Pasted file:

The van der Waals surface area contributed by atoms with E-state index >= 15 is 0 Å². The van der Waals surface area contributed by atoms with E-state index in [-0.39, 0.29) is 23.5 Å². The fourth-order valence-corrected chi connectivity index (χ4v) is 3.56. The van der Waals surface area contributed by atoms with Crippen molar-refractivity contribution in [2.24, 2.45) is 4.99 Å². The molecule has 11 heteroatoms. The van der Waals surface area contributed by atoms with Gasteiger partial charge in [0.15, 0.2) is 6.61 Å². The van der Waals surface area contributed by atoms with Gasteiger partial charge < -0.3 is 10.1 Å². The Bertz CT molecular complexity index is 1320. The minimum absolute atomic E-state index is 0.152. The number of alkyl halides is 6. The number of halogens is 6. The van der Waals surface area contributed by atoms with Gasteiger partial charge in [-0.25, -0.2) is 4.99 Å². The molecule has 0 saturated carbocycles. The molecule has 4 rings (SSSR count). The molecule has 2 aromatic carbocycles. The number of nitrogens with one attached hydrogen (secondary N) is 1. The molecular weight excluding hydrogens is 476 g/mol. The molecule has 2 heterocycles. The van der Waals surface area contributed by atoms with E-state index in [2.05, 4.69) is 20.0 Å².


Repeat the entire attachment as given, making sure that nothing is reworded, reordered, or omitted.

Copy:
The van der Waals surface area contributed by atoms with E-state index >= 15 is 0 Å². The van der Waals surface area contributed by atoms with E-state index in [-0.39, 0.29) is 23.5 Å². The fourth-order valence-corrected chi connectivity index (χ4v) is 3.56. The van der Waals surface area contributed by atoms with Crippen molar-refractivity contribution in [2.24, 2.45) is 4.99 Å². The molecule has 11 heteroatoms. The van der Waals surface area contributed by atoms with Gasteiger partial charge in [0.15, 0.2) is 6.61 Å². The van der Waals surface area contributed by atoms with Gasteiger partial charge < -0.3 is 10.1 Å². The Bertz CT molecular complexity index is 1320. The minimum absolute atomic E-state index is 0.152. The number of alkyl halides is 6. The number of halogens is 6. The van der Waals surface area contributed by atoms with Gasteiger partial charge in [-0.25, -0.2) is 4.99 Å². The molecule has 0 saturated carbocycles. The molecule has 4 rings (SSSR count). The molecule has 2 aromatic carbocycles. The number of nitrogens with one attached hydrogen (secondary N) is 1. The molecular weight excluding hydrogens is 476 g/mol. The molecule has 2 heterocycles. The van der Waals surface area contributed by atoms with E-state index in [2.05, 4.69) is 20.0 Å².